Grandma Lucille always lightened the load by baking pies and freezing them a couple months in advance or by cooking them a couple days in advance and storing them with some plastic wrap or pie holders on the back porch where it was cool. We've always had an enclosed back porch, but you could use a garage or a shed as long as the dishes are kept covered. It can save a lot of stress ... except for the one time we forgot about the Jell-O sitting on the dryer while we ran it, OOPS! If you don't have an enclosed porch or live in a climate where it doesn't get cool at night, you could put some freezer packs in the bottom of a cooler and then place the pies or items to be stored for a couple of days on top. Remember to store the cooler out of the sun. A brick placed on top of the cooler will keep out the critters ... usually. You'll want to make sure to change the freezer packs when they melt to keep the cooler at a constant temperature. Fully cool all baked goods before placing them in a cooler.
Another thing you can do is prepare all of the dry ingredients for your recipes and put them into labeled baggies ahead of time. That way, all you have to do is add the wet ingredients to the mixture.
Vegetables could be cut a day or two in advance and kept in a bowl of water in the refrigerator.
Crackers can be crushed and placed in a baggie for scalloped corn.
Cookies are a great bake ahead item. They will keep for a while in the freezer. Place a couple of pieces of bread alongside the cookies to help keep them soft when you take them out.
My great-grandmother would mix up the custard part of her faux pumpkin pie (squash pie) and freeze it in plastic containers, or even all ready in the pie shells. If you don't have time to bake then don't be afraid to buy store made pies! Just hide the package and they'll never know. ;)
Organize your cooking ingredients so that you don't have to keep running back and forth to the cupboards. Keep things out that you can use for the next recipe such as flour, sugar, vanilla, baking powder, baking soda, and spices. Pre-measure all of your ingredients into plastic cups or containers so all you have to do is dump them into the bowl and mix.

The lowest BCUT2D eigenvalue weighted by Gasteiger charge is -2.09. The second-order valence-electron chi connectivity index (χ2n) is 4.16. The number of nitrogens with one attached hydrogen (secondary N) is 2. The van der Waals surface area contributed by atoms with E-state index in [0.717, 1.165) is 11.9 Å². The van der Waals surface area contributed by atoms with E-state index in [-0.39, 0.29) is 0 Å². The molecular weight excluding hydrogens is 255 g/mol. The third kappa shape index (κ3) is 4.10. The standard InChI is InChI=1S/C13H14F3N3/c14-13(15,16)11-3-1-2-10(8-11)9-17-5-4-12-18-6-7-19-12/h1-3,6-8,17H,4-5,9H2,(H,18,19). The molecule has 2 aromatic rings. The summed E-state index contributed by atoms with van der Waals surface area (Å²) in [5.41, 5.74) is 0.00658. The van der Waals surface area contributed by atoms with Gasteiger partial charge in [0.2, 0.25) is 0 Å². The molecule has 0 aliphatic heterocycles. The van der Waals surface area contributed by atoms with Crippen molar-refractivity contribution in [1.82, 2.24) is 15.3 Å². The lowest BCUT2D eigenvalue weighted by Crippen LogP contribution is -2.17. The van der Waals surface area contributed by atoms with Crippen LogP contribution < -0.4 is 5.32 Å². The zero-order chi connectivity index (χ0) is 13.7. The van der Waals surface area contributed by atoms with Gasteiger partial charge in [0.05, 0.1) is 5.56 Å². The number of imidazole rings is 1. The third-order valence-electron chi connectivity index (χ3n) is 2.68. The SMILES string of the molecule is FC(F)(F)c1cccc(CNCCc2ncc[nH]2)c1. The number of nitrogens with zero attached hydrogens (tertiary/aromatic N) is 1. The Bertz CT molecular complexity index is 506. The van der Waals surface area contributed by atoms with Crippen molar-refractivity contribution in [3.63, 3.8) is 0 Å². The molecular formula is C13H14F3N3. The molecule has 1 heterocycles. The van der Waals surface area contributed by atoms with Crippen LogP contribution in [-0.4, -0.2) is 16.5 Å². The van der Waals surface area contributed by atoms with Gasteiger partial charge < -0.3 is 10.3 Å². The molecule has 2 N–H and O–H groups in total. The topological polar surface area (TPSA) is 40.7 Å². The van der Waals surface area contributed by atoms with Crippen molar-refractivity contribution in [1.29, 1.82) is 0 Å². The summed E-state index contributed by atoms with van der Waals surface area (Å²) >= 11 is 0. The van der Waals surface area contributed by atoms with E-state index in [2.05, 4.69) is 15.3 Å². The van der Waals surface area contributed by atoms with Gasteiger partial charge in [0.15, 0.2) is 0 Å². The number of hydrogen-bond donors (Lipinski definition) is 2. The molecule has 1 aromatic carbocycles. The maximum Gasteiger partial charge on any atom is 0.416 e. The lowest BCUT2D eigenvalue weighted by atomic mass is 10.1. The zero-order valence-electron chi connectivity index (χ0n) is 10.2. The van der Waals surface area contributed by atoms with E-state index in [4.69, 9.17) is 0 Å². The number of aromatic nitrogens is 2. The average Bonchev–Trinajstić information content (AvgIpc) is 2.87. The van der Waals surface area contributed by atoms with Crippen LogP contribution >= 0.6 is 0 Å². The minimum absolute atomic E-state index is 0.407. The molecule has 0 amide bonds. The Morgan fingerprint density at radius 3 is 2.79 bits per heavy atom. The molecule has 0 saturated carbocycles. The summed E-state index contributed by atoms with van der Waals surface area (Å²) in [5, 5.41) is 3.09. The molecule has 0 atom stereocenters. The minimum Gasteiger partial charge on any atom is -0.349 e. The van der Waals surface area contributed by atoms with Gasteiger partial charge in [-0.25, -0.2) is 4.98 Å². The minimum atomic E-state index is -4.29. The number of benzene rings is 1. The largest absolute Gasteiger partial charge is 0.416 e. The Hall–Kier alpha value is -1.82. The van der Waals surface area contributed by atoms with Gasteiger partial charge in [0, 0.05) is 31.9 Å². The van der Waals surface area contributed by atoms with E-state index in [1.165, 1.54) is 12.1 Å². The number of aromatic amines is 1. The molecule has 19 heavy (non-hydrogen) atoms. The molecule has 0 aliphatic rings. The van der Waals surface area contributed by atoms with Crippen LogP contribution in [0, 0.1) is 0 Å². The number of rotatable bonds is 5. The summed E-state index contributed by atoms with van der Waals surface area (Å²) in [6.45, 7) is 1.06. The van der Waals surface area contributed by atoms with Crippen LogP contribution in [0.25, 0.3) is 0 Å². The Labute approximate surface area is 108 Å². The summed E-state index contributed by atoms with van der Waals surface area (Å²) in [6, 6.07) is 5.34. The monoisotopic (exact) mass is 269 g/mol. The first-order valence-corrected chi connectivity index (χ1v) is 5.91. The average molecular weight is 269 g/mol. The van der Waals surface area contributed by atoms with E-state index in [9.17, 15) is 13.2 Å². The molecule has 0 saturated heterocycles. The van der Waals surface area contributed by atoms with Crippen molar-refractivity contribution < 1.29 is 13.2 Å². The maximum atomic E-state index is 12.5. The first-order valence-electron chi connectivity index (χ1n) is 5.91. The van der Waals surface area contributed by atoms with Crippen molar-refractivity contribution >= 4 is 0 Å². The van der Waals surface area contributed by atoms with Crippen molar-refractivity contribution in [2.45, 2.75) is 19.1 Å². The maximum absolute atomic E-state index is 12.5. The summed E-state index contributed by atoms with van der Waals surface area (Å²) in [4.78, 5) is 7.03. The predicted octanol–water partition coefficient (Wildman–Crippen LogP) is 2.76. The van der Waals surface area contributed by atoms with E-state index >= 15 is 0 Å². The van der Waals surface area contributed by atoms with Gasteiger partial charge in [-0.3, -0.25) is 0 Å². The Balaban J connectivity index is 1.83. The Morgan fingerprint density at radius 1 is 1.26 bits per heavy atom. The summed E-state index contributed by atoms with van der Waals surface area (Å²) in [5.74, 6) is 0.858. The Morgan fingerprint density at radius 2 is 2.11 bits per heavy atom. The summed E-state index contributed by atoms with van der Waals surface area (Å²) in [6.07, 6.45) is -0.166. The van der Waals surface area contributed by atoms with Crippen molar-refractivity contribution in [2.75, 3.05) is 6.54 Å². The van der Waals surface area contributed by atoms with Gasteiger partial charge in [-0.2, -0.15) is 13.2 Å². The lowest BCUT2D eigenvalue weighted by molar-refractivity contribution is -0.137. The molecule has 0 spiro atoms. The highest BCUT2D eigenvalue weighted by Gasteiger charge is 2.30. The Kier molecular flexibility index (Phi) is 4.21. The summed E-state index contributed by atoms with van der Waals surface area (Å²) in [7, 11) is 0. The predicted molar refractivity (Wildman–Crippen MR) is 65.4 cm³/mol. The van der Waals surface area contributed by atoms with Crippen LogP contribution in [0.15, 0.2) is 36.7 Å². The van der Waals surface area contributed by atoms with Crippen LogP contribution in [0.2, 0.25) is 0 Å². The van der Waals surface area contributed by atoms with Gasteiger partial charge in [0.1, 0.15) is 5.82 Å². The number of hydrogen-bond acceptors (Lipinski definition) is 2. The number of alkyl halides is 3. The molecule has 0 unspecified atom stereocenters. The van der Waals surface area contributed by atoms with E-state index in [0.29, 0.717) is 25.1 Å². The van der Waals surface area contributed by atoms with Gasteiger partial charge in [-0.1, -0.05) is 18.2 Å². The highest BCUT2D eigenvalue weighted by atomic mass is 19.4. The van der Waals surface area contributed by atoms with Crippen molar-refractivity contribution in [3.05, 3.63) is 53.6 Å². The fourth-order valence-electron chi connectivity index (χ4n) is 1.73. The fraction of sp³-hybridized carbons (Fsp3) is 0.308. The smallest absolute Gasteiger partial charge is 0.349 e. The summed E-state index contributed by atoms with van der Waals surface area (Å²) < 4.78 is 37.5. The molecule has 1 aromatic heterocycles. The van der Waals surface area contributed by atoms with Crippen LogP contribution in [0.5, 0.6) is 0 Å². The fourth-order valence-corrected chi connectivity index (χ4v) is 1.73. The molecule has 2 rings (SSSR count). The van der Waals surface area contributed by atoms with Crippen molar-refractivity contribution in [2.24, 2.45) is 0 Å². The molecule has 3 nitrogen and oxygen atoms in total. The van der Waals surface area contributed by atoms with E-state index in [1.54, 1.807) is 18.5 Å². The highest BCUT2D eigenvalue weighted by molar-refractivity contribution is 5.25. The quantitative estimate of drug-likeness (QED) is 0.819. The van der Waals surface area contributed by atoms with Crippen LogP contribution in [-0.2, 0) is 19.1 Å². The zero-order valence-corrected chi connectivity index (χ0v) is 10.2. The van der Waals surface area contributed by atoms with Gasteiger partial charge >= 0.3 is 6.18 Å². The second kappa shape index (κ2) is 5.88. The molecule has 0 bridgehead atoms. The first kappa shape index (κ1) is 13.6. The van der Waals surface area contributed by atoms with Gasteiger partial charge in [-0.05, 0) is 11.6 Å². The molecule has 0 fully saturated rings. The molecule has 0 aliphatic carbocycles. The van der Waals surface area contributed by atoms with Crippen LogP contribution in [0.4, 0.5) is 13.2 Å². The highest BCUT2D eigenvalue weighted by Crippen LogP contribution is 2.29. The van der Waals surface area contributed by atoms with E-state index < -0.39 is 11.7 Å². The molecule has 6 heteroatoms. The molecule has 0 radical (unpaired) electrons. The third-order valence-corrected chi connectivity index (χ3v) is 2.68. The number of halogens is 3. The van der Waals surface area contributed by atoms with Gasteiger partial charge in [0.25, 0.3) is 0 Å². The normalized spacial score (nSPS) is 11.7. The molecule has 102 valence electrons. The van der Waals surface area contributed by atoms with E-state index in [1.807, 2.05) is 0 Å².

One tool that most people seem to forget they have around the holidays is their microwave! Just because something is homemade doesn't mean you can't use the microwave to partially cook potatoes, thaw frozen items, soften butter, warm rolls, and warm up casseroles that were pre-baked.
Get the family involved in the cooking! Have older children chop veggies or make up baggies of measured ingredients. Make an assembly line of your countertop or table.
Most of all, don't forget the holidays are about family and not stress, so get out there and have some fun already! So what if everything didn't come out absolutely perfect? Don't sweat the little stuff! Happy Thanksgiving!
- 2 pounds butternut squash, cubed
- 1 cup white sugar
- 1 pinch salt
- 1/8 teaspoon ground cinnamon
- 1/8 teaspoon ground nutmeg
- 1/2 teaspoon ground ginger
- 2 cups hot milk
- 3 eggs
- 1 tablespoon butter, melted
- 1 9-inch single crust pie pastry
Preheat the oven to 425 degrees F (220 degrees C).
In a small saucepan, cover squash cubes with water. Bring to a boil and cook until tender, about 15 minutes. Drain, cool and mash. Measure out 2 cups of mashed squash and refrigerate remaining leftover amount.
Mix sugar, salt, and spices. Blend in milk, squash, eggs, and butter. Pour the filling into an unbaked pie shell.
Bake at 425 degrees F (220 degrees C) for 40 minutes, or until a knife blade inserted in the center comes out clean.
- Yields: 1 9-inch pie
- Preparation Time: 90 minutes